A breath of fresh air, it’s said, always makes one feel better; but when it comes to India, it can be dangerous. A World Health Organization (WHO) study of 1,600 cities finds that New Delhi has the world’s dirtiest air, with an annual average of 153 micrograms of small particulates —known as PM2.5—per cubic metre. These fine particles are linked to chronic bronchitis, lung cancer and even heart disease, as it easily enters our blood stream. The report also states that among the world’s 20 dirtiest cities, 13 are in India—a claim that India rejected. But the first step to any solution is to know the extent of the problem. It is towards this end that Prime Minister Narendra Modi launched the National Air Quality Index (AQI).
The AQI will act as an alert system, giving people details of air quality and information on its likely health implications. This information will be in real time. While the aim of India’s AQI is to cover 66 cities overall, as of now it covers 10—including Delhi, Agra, Kanpur, Lucknow, Varanasi, Faridabad, Ahmedabad, Chennai, Bangalore and Hyderabad.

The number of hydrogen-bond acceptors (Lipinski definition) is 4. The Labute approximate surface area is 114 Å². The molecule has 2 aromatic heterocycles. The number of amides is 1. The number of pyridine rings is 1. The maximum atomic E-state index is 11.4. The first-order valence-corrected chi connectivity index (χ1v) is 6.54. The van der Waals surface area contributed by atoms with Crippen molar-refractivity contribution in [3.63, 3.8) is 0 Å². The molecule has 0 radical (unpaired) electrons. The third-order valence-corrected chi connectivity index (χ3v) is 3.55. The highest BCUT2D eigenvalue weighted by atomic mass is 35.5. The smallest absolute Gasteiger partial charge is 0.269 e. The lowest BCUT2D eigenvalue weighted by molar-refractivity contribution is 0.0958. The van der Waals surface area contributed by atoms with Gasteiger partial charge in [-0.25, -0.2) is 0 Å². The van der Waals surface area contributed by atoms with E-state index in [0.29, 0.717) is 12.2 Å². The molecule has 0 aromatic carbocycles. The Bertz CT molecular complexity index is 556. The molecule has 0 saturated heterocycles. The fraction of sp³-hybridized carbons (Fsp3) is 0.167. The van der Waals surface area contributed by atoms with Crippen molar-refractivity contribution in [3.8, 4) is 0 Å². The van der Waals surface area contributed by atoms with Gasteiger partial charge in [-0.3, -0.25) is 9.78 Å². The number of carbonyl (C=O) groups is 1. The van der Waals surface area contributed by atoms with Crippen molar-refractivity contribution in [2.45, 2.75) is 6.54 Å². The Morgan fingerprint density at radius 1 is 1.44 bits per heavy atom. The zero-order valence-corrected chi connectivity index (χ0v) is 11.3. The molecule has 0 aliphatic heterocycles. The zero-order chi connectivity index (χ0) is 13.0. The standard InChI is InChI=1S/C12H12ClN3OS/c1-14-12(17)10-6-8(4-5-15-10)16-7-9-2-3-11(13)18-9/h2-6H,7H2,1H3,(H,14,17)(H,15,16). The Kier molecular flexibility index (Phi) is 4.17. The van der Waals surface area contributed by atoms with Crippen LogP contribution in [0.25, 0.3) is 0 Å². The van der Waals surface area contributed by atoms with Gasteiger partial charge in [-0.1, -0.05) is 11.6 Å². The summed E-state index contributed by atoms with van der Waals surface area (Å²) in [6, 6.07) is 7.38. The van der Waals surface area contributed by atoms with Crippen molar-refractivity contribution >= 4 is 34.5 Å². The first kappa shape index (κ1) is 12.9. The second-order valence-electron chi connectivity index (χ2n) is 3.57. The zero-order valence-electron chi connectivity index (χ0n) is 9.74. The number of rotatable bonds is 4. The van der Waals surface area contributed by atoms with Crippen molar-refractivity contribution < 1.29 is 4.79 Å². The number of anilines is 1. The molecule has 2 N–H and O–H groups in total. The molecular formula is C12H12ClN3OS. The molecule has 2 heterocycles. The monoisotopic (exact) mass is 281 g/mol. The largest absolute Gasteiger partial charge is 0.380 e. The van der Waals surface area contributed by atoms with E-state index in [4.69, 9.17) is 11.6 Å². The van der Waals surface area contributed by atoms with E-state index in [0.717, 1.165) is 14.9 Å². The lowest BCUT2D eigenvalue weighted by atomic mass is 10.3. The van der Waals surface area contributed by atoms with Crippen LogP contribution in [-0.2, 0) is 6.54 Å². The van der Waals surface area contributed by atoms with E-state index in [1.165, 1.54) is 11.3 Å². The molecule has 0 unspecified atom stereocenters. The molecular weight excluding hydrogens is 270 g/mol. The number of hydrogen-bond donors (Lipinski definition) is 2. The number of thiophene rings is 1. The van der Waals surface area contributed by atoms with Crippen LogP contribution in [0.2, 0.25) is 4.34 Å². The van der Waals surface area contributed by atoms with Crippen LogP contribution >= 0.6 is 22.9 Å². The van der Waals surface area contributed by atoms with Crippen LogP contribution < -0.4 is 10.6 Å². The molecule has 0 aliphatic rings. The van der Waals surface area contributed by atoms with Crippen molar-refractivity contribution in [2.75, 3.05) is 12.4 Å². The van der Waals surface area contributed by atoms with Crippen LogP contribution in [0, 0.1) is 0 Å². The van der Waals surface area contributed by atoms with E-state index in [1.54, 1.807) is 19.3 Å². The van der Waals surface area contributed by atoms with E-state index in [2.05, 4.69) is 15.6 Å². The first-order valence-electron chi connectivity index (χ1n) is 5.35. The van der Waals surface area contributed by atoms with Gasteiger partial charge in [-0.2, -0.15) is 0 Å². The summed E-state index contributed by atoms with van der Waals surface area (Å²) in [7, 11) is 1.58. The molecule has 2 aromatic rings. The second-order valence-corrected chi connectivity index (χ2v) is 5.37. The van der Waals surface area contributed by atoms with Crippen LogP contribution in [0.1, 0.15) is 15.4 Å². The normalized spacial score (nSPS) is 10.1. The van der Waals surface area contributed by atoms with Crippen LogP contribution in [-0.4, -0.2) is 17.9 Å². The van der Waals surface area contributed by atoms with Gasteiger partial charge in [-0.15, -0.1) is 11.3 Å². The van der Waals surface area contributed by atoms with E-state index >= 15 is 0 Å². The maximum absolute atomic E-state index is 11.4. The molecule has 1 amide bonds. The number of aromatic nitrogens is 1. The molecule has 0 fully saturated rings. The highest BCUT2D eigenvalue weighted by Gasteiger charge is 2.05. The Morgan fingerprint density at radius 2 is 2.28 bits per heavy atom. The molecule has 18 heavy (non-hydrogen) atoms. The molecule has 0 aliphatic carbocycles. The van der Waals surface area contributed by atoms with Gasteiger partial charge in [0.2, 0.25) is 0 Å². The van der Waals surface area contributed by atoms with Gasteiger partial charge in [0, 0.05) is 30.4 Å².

Cities will be rated in a range from 0 to 500 depending on the quality of their air. A range from 0-50 is good, 51-100 satisfactory, 101-200 indicates moderate pollution, 201-300 poor, 301-400 very poor and anything above that means severe. While a rating of ‘good’ means that there is no impact on health due to air quality, a ‘severe’ rating means even healthy people may be affected. There is also a colour code for these pollution levels, with green, for example, representing the good 0-50 range.
The Central Pollution Control Board developed the index in consultation with IIT-Kanpur and other expert groups. With the launch of the AQI, India has joined countries such as the US, France, China and Mexico—all of which have similar systems in place.